This Thanksgiving, after a hearty meal of ham and mashed potatoes with my family, I had the pleasure of watching Disney’s latest masterpiece “Coco” in theaters.
The movie centers around Día de los Muertos, Day of the Dead, a Mexican holiday about honoring those who have passed. It tells the story of a boy named Miguel who dreams of becoming a musician. However, due to a family dispute where the great great grandfather walked out on the family to pursue his dreams of being a musician, music has been banned from the family ever since.
After discovering he is the descendant of the town’s most famous musical icon Ernesto de la Cruz, Miguel breaks into la Cruz’s tomb to borrow his famous skull guitar to play in the town music competition. Shortly afterward, he finds himself in the Land of the Dead and embarks on a journey in search of his heritage and history.
The film took years of design and research to finally come to life and the end result was fantastic. The movie was poignantly created and features beautiful visuals and vivid colors. No surprise there – seeing as this is a Disney film produced by Pixar.
Even so, upon seeing the film on the big-screen I was blown away by the sight of the alluring scenes, particularly the Land of the Dead, which is depicted as not at all a gloomy place but rather a chimera of color and sound filled with amazing creatures called “spirit animals.”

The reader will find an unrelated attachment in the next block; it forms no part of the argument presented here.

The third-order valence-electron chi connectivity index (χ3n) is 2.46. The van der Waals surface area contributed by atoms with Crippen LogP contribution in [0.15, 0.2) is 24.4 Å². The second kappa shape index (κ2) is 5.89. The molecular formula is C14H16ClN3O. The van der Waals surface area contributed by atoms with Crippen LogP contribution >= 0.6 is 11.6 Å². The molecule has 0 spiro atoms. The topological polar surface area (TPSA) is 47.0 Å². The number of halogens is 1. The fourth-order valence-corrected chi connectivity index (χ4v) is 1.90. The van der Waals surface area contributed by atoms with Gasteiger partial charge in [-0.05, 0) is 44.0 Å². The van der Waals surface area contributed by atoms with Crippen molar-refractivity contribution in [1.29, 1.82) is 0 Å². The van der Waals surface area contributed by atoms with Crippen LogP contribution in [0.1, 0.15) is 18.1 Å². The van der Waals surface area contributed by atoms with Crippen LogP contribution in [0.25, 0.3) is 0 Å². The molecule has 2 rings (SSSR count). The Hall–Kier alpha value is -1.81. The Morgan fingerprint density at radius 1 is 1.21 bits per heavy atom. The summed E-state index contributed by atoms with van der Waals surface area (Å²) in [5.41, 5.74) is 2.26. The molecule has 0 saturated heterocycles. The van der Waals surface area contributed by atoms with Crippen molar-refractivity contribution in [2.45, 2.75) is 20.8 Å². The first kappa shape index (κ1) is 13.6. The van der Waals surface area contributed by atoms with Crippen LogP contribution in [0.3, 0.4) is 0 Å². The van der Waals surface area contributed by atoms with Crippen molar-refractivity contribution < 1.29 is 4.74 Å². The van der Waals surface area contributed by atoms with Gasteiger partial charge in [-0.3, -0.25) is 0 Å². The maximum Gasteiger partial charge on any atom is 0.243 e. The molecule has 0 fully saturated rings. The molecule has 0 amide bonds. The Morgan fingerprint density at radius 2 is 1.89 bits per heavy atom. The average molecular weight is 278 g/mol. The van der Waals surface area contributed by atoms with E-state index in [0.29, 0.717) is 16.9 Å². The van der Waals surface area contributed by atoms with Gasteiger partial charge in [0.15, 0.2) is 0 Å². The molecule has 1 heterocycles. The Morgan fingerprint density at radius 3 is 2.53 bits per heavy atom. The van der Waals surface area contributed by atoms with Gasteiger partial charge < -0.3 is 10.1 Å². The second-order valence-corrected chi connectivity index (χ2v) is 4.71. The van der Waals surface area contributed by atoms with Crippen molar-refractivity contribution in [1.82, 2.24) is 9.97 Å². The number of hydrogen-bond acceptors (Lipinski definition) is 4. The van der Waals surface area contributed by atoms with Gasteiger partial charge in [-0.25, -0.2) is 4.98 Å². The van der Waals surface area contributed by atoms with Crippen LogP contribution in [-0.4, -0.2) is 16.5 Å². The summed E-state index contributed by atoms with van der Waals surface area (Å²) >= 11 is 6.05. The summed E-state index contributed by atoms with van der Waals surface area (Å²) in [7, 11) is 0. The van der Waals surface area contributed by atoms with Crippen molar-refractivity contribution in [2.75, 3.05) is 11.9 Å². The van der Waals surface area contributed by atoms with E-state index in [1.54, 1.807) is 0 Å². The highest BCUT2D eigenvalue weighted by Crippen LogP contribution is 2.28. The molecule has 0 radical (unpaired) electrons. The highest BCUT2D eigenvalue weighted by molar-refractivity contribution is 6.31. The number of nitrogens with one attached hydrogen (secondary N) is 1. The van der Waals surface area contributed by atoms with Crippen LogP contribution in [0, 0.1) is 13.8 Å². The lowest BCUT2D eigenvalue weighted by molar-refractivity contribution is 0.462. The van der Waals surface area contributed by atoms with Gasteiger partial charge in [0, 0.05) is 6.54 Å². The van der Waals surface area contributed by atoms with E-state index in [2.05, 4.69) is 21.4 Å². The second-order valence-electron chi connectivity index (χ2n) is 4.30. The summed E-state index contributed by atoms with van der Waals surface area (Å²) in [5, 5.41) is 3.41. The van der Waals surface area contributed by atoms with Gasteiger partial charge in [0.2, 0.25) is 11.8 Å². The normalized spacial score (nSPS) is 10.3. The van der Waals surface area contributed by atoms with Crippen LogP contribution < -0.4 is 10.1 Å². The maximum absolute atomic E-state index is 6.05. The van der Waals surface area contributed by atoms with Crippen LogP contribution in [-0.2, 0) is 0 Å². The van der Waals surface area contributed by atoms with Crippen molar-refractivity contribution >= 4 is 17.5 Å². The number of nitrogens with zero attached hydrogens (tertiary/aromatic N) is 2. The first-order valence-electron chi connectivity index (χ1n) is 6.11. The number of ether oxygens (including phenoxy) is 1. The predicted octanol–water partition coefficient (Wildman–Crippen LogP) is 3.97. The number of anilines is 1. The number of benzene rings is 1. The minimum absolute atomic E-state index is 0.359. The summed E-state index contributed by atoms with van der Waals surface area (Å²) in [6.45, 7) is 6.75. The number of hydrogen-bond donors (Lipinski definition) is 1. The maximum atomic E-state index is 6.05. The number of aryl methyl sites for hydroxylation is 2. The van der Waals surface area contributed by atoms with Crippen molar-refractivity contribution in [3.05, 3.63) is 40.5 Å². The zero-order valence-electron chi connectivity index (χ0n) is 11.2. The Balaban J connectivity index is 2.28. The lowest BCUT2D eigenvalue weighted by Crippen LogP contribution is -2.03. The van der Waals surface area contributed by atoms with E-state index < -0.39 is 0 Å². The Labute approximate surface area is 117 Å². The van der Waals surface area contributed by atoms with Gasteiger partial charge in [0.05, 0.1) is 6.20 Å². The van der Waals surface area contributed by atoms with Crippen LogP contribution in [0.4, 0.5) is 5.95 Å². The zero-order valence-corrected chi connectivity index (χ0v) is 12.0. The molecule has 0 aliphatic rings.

The movie as a whole evoked the true spirit of Day of the Dead, beaming with the holiday’s vibrant colors as well as showcasing its trademarks, like the ofrenda (private altar), painted sugar skulls and colorful cut-paper decorations. Not to mention the film features an awesome soundtrack, beautifully designed and very lovable characters.
Besides the stunning visuals, the film depicted Day of the Dead and Mexican culture in a way that was accurate and authentic. The Pixar team made multiple trips to Mexico for cultural research to help develop the story and characters of Coco.
According to an article by Michael Cavna on The Washington Post, the cast wanted to fully immerse themselves in the holiday, visiting families and gathering traditions from various parts of Mexico such as Mexico City, Oaxaca, Guerrero and more.
Initially, the film sparked controversy after Disney requested to trademark the phrase “Día de los Muertos” for marketing purposes. Ultimately, the movie title was changed and with cultural authenticity in mind, Pixar hired a team of cultural consultants. Additionally, the creators hired a nearly all-Latino voice cast.
Coco is filled with many heartwarming messages that make this a must-see for all families, which is no surprise why it’s received such a tremendously positive response from the public. It not only surged to the number one movie at the box office Thanksgiving weekend, but it also surpassed “The Avengers” as Mexico’s highest grossing film of all time.
For Mexican families like mine, I can certainly say this film struck home. Many valuable themes are explored such as putting family first, embracing one’s culture and traditions, the power of music and the value of remembering our loved ones.